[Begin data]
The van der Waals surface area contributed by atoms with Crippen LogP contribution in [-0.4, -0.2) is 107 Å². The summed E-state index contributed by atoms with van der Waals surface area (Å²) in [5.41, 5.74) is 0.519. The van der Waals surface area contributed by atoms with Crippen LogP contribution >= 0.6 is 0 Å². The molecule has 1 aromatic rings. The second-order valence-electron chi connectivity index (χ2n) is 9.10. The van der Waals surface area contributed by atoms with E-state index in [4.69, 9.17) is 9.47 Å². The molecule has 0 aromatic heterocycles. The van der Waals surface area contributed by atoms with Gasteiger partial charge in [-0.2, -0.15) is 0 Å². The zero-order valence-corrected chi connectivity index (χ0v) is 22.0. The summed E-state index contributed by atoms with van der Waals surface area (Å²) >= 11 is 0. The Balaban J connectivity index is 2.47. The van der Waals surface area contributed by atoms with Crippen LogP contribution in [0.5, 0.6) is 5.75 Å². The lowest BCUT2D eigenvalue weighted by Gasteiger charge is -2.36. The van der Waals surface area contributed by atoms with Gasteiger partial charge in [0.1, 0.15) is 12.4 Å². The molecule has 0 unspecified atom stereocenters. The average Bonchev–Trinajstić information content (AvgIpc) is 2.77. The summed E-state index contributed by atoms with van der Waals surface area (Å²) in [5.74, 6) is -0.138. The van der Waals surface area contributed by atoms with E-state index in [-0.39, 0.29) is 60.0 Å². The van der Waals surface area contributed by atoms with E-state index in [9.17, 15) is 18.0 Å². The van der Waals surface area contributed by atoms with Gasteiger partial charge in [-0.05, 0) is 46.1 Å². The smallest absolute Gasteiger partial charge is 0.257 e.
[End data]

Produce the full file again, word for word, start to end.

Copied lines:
The van der Waals surface area contributed by atoms with Crippen LogP contribution in [-0.4, -0.2) is 107 Å². The summed E-state index contributed by atoms with van der Waals surface area (Å²) in [5.41, 5.74) is 0.519. The van der Waals surface area contributed by atoms with Crippen LogP contribution >= 0.6 is 0 Å². The molecule has 1 aromatic rings. The second-order valence-electron chi connectivity index (χ2n) is 9.10. The van der Waals surface area contributed by atoms with E-state index in [4.69, 9.17) is 9.47 Å². The molecule has 0 aromatic heterocycles. The van der Waals surface area contributed by atoms with Gasteiger partial charge in [-0.2, -0.15) is 0 Å². The zero-order valence-corrected chi connectivity index (χ0v) is 22.0. The summed E-state index contributed by atoms with van der Waals surface area (Å²) >= 11 is 0. The Balaban J connectivity index is 2.47. The van der Waals surface area contributed by atoms with Crippen LogP contribution in [0.5, 0.6) is 5.75 Å². The lowest BCUT2D eigenvalue weighted by Gasteiger charge is -2.36. The van der Waals surface area contributed by atoms with Gasteiger partial charge in [0.1, 0.15) is 12.4 Å². The molecule has 0 unspecified atom stereocenters. The average Bonchev–Trinajstić information content (AvgIpc) is 2.77. The summed E-state index contributed by atoms with van der Waals surface area (Å²) in [5.74, 6) is -0.138. The van der Waals surface area contributed by atoms with E-state index in [-0.39, 0.29) is 60.0 Å². The van der Waals surface area contributed by atoms with E-state index in [9.17, 15) is 18.0 Å². The van der Waals surface area contributed by atoms with Gasteiger partial charge in [-0.05, 0) is 46.1 Å². The smallest absolute Gasteiger partial charge is 0.257 e.